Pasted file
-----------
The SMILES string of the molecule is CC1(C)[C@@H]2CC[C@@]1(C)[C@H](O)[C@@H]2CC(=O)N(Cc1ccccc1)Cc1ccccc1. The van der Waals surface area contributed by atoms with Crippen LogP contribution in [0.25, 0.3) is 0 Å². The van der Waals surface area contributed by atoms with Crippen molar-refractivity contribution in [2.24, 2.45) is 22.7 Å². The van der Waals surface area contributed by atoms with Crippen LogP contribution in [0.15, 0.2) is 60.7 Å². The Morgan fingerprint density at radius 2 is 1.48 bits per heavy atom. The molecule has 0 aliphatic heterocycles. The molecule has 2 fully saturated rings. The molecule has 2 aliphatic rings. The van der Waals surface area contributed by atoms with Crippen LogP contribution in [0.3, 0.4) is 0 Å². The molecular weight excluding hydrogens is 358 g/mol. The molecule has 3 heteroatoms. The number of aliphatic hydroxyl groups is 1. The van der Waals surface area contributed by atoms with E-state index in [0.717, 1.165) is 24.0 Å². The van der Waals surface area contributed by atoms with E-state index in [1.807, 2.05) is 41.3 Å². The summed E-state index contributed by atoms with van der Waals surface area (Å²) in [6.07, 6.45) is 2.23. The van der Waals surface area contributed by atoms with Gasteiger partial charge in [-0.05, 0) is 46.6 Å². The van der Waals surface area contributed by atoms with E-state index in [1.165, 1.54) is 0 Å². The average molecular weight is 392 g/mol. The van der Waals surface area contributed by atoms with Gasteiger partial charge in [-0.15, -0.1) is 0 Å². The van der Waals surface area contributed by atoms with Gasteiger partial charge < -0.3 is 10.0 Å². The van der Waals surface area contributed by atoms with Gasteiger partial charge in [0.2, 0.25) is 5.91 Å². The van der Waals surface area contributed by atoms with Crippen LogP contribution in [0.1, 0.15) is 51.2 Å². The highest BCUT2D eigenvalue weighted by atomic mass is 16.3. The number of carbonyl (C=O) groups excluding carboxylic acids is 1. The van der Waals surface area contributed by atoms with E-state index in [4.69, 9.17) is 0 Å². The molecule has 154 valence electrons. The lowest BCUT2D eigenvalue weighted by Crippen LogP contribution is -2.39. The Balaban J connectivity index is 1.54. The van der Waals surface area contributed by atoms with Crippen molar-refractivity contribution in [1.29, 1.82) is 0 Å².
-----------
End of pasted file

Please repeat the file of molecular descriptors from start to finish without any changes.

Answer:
The SMILES string of the molecule is CC1(C)[C@@H]2CC[C@@]1(C)[C@H](O)[C@@H]2CC(=O)N(Cc1ccccc1)Cc1ccccc1. The van der Waals surface area contributed by atoms with Crippen LogP contribution in [0.25, 0.3) is 0 Å². The van der Waals surface area contributed by atoms with Crippen molar-refractivity contribution in [2.24, 2.45) is 22.7 Å². The van der Waals surface area contributed by atoms with Crippen LogP contribution in [0.15, 0.2) is 60.7 Å². The Morgan fingerprint density at radius 2 is 1.48 bits per heavy atom. The molecule has 0 aliphatic heterocycles. The molecule has 2 fully saturated rings. The molecule has 2 aliphatic rings. The van der Waals surface area contributed by atoms with Crippen LogP contribution in [0.3, 0.4) is 0 Å². The molecular weight excluding hydrogens is 358 g/mol. The molecule has 3 heteroatoms. The number of aliphatic hydroxyl groups is 1. The van der Waals surface area contributed by atoms with E-state index in [0.717, 1.165) is 24.0 Å². The van der Waals surface area contributed by atoms with E-state index in [1.807, 2.05) is 41.3 Å². The summed E-state index contributed by atoms with van der Waals surface area (Å²) in [6.07, 6.45) is 2.23. The van der Waals surface area contributed by atoms with Gasteiger partial charge in [-0.05, 0) is 46.6 Å². The van der Waals surface area contributed by atoms with E-state index in [1.165, 1.54) is 0 Å². The average molecular weight is 392 g/mol. The van der Waals surface area contributed by atoms with Gasteiger partial charge in [-0.15, -0.1) is 0 Å². The van der Waals surface area contributed by atoms with Gasteiger partial charge < -0.3 is 10.0 Å². The van der Waals surface area contributed by atoms with Gasteiger partial charge in [0.2, 0.25) is 5.91 Å². The van der Waals surface area contributed by atoms with Crippen LogP contribution in [0.1, 0.15) is 51.2 Å². The highest BCUT2D eigenvalue weighted by atomic mass is 16.3. The number of carbonyl (C=O) groups excluding carboxylic acids is 1. The van der Waals surface area contributed by atoms with E-state index in [4.69, 9.17) is 0 Å². The molecule has 154 valence electrons. The lowest BCUT2D eigenvalue weighted by Crippen LogP contribution is -2.39. The Balaban J connectivity index is 1.54. The van der Waals surface area contributed by atoms with Crippen molar-refractivity contribution in [1.29, 1.82) is 0 Å².